In the last two columns I’ve tried to show that old age doesn’t mean the end of your Christian usefulness. Older saints are particularly well positioned to glorify God, through your trials and through your prayers. In this final instalment we’ll think about how you can do so through your legacy — and I’m not talking about money!
In Joshua 14, Caleb recalls how he spied out the Promised Land when he was 40 years old. He’d seen a fertile, bountiful country, and he’d set his heart on winning it for his family and nation, as God had promised.
When the Israelites refused to enter in, the Lord condemned them to die in the wilderness. But he gave Caleb this promise: ‘Surely the land where your foot has trodden shall be your inheritance and your children’s forever’ (v.9, NKJV).
Now 45 years have gone by, and Caleb’s dream hasn’t faded one bit. Now that Israel has finally launched an invasion, Caleb presses Joshua, ‘give me this mountain of which the Lord spoke in that day’ (v.12).
At 85 years old, Caleb must know he can’t have long to live. But he’s determined, before he dies, to secure a home to pass on to his children and grandchildren, where they can live and prosper after he’s gone. The last record we have of Caleb shows him marching into battle, driving out the inhabitants and taking possession of his family’s inheritance (Joshua 15:13-15).
What legacy will you leave behind when you go to glory? Some mature believers have benefitted from decades of solid Bible teaching. The twentieth century saw a rediscovery of Reformed (biblical) truth, which seems to be disappearing again today. Can you take a younger Christian under your wing, and pass on to them the knowledge which you’ve been privileged to receive?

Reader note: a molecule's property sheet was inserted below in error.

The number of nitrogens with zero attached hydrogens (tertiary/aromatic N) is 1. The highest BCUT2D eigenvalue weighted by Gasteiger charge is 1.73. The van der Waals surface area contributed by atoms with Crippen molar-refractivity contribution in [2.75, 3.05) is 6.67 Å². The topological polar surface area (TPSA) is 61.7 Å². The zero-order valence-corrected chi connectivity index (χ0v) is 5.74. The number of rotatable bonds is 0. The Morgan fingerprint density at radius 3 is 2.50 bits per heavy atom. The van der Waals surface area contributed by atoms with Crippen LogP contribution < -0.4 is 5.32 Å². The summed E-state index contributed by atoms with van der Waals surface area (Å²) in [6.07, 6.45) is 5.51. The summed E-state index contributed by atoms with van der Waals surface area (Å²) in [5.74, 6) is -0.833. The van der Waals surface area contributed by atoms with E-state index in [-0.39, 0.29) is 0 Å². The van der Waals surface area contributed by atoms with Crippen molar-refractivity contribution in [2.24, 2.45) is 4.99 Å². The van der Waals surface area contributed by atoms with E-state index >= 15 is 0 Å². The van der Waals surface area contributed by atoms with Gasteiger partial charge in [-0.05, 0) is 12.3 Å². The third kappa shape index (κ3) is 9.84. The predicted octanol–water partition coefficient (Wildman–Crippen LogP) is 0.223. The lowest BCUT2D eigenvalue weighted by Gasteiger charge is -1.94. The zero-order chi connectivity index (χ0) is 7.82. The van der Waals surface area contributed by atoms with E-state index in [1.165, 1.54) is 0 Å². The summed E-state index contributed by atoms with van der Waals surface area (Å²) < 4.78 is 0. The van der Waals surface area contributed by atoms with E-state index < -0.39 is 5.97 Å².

Perhaps you can remember times when you’ve witnessed God’s power, provision, grace and mercy in the past. Psalm 145:4 encourages you to testify about it to those who’ll outlive you: ‘One generation shall praise your works to another’.
Older ladies have a unique role in teaching younger women, especially about family life (Titus 2:3-5). What lessons did marriage and parenting teach you? What mistakes did you learn from? What advice can you share?
Some older Christians take a deliberate and prayerful interest in the children and young people in their extended family, or who attend their church, and make a point of talking to them about the gospel. Seek to be like Lois, who made sure her grandson knew ‘from childhood…the Holy Scriptures, which are able to make you wise for salvation’ (2 Timothy 1:5, 3:15). And maybe that little one whose faith you nurture will be a Timothy in years to come.
In its elderly members, the Christian church has deep deposits of biblical understanding, spiritual experience and learned wisdom. Don’t keep it to yourself! As your days head toward their close, make sure you pass on this legacy to those who’ll come after you.
Whatever your age, I hope you can see that your most valuable service for Christ might still lie ahead of you. Remember, as it’s said, ‘the best goals are scored in extra time’. Or to use a more scriptural illustration, make it your ambition and prayer to be a fulfilment of Psalm 92:13-14: ‘Those who are planted in the house of the Lord shall flourish in the courts of our God. They shall still bear fruit in old age; they shall be fresh and flourishing’.
Matthew Cox, Pastor of Union Chapel Bethersden, Kent, and book reviews editor at Evangelical Times.